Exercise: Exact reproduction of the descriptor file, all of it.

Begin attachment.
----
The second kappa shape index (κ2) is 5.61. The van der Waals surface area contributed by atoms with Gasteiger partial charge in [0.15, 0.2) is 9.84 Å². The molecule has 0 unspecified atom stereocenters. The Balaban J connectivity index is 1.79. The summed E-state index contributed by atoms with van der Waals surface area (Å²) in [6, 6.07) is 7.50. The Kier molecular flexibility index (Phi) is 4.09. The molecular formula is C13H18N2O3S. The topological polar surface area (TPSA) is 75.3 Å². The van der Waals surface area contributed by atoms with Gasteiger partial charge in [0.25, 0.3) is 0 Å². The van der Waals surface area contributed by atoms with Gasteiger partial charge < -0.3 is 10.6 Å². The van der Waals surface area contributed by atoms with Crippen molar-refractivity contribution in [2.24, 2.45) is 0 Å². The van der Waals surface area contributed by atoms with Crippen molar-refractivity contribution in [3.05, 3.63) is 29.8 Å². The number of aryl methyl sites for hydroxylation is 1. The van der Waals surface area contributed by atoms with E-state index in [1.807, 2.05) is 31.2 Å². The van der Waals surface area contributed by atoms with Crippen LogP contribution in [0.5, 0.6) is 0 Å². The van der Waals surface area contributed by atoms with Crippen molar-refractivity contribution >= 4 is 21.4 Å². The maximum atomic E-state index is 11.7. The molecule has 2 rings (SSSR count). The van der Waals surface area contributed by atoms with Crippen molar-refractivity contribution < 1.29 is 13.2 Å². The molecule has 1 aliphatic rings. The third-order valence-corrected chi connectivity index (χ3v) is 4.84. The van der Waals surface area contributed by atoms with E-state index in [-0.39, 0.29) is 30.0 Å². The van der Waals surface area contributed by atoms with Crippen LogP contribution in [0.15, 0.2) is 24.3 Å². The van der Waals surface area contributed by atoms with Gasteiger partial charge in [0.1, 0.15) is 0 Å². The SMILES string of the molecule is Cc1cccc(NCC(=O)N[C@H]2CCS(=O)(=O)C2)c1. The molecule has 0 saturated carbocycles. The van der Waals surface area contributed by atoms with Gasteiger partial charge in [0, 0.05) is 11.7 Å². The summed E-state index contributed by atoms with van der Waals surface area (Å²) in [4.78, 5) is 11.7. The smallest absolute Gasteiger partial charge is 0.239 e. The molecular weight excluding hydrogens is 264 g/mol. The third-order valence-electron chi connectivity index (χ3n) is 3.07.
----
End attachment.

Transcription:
The second kappa shape index (κ2) is 5.61. The van der Waals surface area contributed by atoms with Gasteiger partial charge in [0.15, 0.2) is 9.84 Å². The molecule has 0 unspecified atom stereocenters. The Balaban J connectivity index is 1.79. The summed E-state index contributed by atoms with van der Waals surface area (Å²) in [6, 6.07) is 7.50. The Kier molecular flexibility index (Phi) is 4.09. The molecular formula is C13H18N2O3S. The topological polar surface area (TPSA) is 75.3 Å². The van der Waals surface area contributed by atoms with Gasteiger partial charge in [0.25, 0.3) is 0 Å². The van der Waals surface area contributed by atoms with Gasteiger partial charge < -0.3 is 10.6 Å². The van der Waals surface area contributed by atoms with Crippen molar-refractivity contribution in [2.24, 2.45) is 0 Å². The van der Waals surface area contributed by atoms with Crippen molar-refractivity contribution in [3.05, 3.63) is 29.8 Å². The number of aryl methyl sites for hydroxylation is 1. The van der Waals surface area contributed by atoms with E-state index in [1.807, 2.05) is 31.2 Å². The van der Waals surface area contributed by atoms with Crippen LogP contribution in [0.5, 0.6) is 0 Å². The van der Waals surface area contributed by atoms with Crippen molar-refractivity contribution >= 4 is 21.4 Å². The maximum atomic E-state index is 11.7. The molecule has 2 rings (SSSR count). The van der Waals surface area contributed by atoms with Crippen molar-refractivity contribution < 1.29 is 13.2 Å². The molecule has 1 aliphatic rings. The third-order valence-corrected chi connectivity index (χ3v) is 4.84. The van der Waals surface area contributed by atoms with E-state index in [-0.39, 0.29) is 30.0 Å². The van der Waals surface area contributed by atoms with Crippen LogP contribution in [0.15, 0.2) is 24.3 Å². The van der Waals surface area contributed by atoms with Gasteiger partial charge in [0.1, 0.15) is 0 Å². The SMILES string of the molecule is Cc1cccc(NCC(=O)N[C@H]2CCS(=O)(=O)C2)c1. The molecule has 0 saturated carbocycles. The van der Waals surface area contributed by atoms with Gasteiger partial charge in [0, 0.05) is 11.7 Å². The summed E-state index contributed by atoms with van der Waals surface area (Å²) in [4.78, 5) is 11.7. The smallest absolute Gasteiger partial charge is 0.239 e. The molecular weight excluding hydrogens is 264 g/mol. The third-order valence-electron chi connectivity index (χ3n) is 3.07.